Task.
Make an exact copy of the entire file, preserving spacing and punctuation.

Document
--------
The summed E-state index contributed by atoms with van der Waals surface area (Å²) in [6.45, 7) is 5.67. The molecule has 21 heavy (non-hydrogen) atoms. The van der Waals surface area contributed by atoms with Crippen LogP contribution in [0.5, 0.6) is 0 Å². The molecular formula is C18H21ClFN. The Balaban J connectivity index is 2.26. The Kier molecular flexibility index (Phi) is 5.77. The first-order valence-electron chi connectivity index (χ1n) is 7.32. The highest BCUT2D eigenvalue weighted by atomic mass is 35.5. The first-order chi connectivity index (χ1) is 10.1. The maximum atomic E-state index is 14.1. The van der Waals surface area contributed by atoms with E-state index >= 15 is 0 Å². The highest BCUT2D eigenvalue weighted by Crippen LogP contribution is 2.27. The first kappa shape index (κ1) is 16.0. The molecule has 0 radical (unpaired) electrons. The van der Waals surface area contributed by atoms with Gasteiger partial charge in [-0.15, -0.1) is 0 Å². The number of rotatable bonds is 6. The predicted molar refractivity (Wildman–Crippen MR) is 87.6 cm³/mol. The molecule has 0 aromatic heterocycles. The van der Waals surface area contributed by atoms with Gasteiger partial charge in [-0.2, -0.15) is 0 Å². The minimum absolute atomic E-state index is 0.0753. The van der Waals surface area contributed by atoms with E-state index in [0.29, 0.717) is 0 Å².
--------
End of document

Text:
The summed E-state index contributed by atoms with van der Waals surface area (Å²) in [6.45, 7) is 5.67. The molecule has 21 heavy (non-hydrogen) atoms. The van der Waals surface area contributed by atoms with Crippen LogP contribution in [0.5, 0.6) is 0 Å². The molecular formula is C18H21ClFN. The Balaban J connectivity index is 2.26. The Kier molecular flexibility index (Phi) is 5.77. The first-order valence-electron chi connectivity index (χ1n) is 7.32. The highest BCUT2D eigenvalue weighted by atomic mass is 35.5. The first-order chi connectivity index (χ1) is 10.1. The maximum atomic E-state index is 14.1. The van der Waals surface area contributed by atoms with E-state index >= 15 is 0 Å². The highest BCUT2D eigenvalue weighted by Crippen LogP contribution is 2.27. The first kappa shape index (κ1) is 16.0. The molecule has 0 radical (unpaired) electrons. The van der Waals surface area contributed by atoms with Gasteiger partial charge in [-0.15, -0.1) is 0 Å². The number of rotatable bonds is 6. The predicted molar refractivity (Wildman–Crippen MR) is 87.6 cm³/mol. The molecule has 0 aromatic heterocycles. The van der Waals surface area contributed by atoms with Gasteiger partial charge in [-0.2, -0.15) is 0 Å². The minimum absolute atomic E-state index is 0.0753. The van der Waals surface area contributed by atoms with E-state index in [0.29, 0.717) is 0 Å².